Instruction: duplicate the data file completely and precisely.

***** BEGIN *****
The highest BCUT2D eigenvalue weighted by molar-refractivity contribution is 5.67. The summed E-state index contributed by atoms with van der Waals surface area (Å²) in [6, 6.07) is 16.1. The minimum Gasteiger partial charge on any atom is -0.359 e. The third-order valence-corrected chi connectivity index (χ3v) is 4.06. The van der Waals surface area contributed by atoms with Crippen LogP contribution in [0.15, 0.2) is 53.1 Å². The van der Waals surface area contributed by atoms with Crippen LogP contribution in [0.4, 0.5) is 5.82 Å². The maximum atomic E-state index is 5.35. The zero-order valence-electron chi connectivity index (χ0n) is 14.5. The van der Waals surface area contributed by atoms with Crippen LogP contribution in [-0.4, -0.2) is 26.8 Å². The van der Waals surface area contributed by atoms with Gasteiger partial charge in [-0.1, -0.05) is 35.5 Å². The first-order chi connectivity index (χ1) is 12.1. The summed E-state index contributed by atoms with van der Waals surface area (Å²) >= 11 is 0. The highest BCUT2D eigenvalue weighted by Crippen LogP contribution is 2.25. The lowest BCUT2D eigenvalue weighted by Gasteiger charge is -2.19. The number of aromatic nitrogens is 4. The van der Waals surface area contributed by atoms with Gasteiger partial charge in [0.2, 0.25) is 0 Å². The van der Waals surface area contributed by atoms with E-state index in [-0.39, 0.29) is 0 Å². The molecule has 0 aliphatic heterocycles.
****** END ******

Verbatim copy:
The highest BCUT2D eigenvalue weighted by molar-refractivity contribution is 5.67. The summed E-state index contributed by atoms with van der Waals surface area (Å²) in [6, 6.07) is 16.1. The minimum Gasteiger partial charge on any atom is -0.359 e. The third-order valence-corrected chi connectivity index (χ3v) is 4.06. The van der Waals surface area contributed by atoms with Crippen LogP contribution in [0.15, 0.2) is 53.1 Å². The van der Waals surface area contributed by atoms with Crippen LogP contribution in [0.4, 0.5) is 5.82 Å². The maximum atomic E-state index is 5.35. The zero-order valence-electron chi connectivity index (χ0n) is 14.5. The van der Waals surface area contributed by atoms with Crippen LogP contribution in [-0.4, -0.2) is 26.8 Å². The van der Waals surface area contributed by atoms with Gasteiger partial charge in [-0.1, -0.05) is 35.5 Å². The first-order chi connectivity index (χ1) is 12.1. The summed E-state index contributed by atoms with van der Waals surface area (Å²) >= 11 is 0. The highest BCUT2D eigenvalue weighted by Crippen LogP contribution is 2.25. The lowest BCUT2D eigenvalue weighted by Gasteiger charge is -2.19. The number of aromatic nitrogens is 4. The van der Waals surface area contributed by atoms with Gasteiger partial charge in [0.2, 0.25) is 0 Å². The van der Waals surface area contributed by atoms with E-state index in [-0.39, 0.29) is 0 Å². The molecule has 0 aliphatic heterocycles.